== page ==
> > Since the U in UTF stands for Unicode, UTF-32 cannot
> represent more than
> > what Unicode encodes, which is is 1+ million code points.
> Otherwise, you're
> > talking about UCS-4. But I
> > thought that one of the latest revs of ISO 10646
> explicitely specified that
> > UCS-4 will never encode more than what Unicode can encode, and thus
> > definitely these 4 billion characters you're alluding to.
> As far as I know the U in UTF stands for Universal - not unicode.
> ISO 10646 can encode characters beyond UTF-16, and should retain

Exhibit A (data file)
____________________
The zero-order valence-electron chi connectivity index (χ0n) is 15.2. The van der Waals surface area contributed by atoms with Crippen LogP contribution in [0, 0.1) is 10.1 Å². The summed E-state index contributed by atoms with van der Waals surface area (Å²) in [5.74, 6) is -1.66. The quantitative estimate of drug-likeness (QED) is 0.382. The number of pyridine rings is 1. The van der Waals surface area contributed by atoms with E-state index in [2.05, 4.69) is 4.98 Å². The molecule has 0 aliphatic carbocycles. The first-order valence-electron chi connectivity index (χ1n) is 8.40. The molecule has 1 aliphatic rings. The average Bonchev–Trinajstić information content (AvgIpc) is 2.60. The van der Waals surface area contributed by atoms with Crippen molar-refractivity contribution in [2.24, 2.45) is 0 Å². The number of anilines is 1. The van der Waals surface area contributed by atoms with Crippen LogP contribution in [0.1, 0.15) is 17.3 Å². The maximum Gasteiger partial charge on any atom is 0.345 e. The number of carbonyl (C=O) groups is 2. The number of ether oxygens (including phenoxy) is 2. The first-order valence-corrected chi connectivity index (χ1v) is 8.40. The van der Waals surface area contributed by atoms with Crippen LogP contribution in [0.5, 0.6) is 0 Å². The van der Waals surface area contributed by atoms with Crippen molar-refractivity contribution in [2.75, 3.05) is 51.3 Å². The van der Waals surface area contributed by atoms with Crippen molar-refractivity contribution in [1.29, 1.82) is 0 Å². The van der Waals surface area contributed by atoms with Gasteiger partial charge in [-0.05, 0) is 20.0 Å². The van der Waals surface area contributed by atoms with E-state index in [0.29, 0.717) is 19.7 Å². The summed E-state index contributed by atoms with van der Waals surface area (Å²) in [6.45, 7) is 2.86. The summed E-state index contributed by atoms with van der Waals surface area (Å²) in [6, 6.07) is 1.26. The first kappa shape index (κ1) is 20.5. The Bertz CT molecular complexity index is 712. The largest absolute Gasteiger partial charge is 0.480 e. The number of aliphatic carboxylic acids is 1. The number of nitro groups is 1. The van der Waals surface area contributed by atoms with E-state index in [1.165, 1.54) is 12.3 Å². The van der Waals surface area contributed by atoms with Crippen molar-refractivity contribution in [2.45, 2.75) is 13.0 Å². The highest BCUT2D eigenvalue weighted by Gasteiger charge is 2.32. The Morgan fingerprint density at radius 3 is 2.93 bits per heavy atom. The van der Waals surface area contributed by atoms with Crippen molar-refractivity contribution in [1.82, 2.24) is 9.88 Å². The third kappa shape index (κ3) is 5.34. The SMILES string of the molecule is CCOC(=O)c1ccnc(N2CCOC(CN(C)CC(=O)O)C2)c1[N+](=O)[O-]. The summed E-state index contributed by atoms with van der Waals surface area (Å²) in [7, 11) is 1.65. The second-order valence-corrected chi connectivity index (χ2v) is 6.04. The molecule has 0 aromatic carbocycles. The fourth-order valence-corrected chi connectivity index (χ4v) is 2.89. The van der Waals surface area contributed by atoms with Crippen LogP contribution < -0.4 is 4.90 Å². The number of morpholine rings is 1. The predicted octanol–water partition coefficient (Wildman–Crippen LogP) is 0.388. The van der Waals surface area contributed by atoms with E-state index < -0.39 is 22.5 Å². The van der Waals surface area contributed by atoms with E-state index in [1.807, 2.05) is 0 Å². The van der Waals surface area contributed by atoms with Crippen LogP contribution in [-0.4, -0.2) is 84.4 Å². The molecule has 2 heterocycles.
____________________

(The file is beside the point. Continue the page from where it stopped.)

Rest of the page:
> this capability. There is a proposal to restrict UTF-8 to
> only encompas the same values as UTF-16, but UCS-4 still encodes
> the 31-bit code space.
Page 12 of the Unicode Standard 3.0 says:
"UTF-8 (Unicode Transformation Format-8) [...]"
which is what I used to build my knowledge of what the U stands for. But
I may be wrong.
Thanks for clarifying my confusion between the proposal for restricting
UTF-8, not UCS-4. So if the ISO never said that they will not encode
things beyond what Unicode can encode, and if UTF-8 is restricted, they
may someday need a UCSTF-8 (or whatever) to encode UCS-4, right? And the
only difference between UTF-8 and this UCSTF-8 may be the semantics of
what can be encoded and what is legal after decoding.
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